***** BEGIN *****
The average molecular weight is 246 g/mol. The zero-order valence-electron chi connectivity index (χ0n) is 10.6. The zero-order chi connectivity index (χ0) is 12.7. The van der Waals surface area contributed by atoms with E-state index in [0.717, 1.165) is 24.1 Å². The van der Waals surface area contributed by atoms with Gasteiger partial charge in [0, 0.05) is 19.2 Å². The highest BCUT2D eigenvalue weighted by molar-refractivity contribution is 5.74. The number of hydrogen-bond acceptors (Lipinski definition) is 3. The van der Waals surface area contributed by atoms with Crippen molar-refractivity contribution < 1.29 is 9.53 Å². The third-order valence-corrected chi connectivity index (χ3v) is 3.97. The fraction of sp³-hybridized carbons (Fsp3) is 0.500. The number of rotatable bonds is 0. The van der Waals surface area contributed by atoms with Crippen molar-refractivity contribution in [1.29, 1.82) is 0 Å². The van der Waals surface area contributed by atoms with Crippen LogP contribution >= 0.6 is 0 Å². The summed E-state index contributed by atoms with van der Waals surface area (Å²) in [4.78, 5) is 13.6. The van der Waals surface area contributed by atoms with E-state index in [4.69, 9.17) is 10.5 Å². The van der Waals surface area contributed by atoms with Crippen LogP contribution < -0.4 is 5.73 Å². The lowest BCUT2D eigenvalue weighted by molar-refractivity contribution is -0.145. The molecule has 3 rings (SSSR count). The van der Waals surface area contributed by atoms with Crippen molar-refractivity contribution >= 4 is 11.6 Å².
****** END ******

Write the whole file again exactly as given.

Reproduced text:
The average molecular weight is 246 g/mol. The zero-order valence-electron chi connectivity index (χ0n) is 10.6. The zero-order chi connectivity index (χ0) is 12.7. The van der Waals surface area contributed by atoms with E-state index in [0.717, 1.165) is 24.1 Å². The van der Waals surface area contributed by atoms with Gasteiger partial charge in [0, 0.05) is 19.2 Å². The highest BCUT2D eigenvalue weighted by molar-refractivity contribution is 5.74. The number of hydrogen-bond acceptors (Lipinski definition) is 3. The van der Waals surface area contributed by atoms with Crippen molar-refractivity contribution < 1.29 is 9.53 Å². The third-order valence-corrected chi connectivity index (χ3v) is 3.97. The fraction of sp³-hybridized carbons (Fsp3) is 0.500. The number of rotatable bonds is 0. The van der Waals surface area contributed by atoms with Crippen molar-refractivity contribution in [1.29, 1.82) is 0 Å². The van der Waals surface area contributed by atoms with Crippen LogP contribution >= 0.6 is 0 Å². The summed E-state index contributed by atoms with van der Waals surface area (Å²) in [4.78, 5) is 13.6. The van der Waals surface area contributed by atoms with E-state index in [4.69, 9.17) is 10.5 Å². The van der Waals surface area contributed by atoms with Crippen LogP contribution < -0.4 is 5.73 Å². The lowest BCUT2D eigenvalue weighted by molar-refractivity contribution is -0.145. The molecule has 3 rings (SSSR count). The van der Waals surface area contributed by atoms with Crippen molar-refractivity contribution >= 4 is 11.6 Å².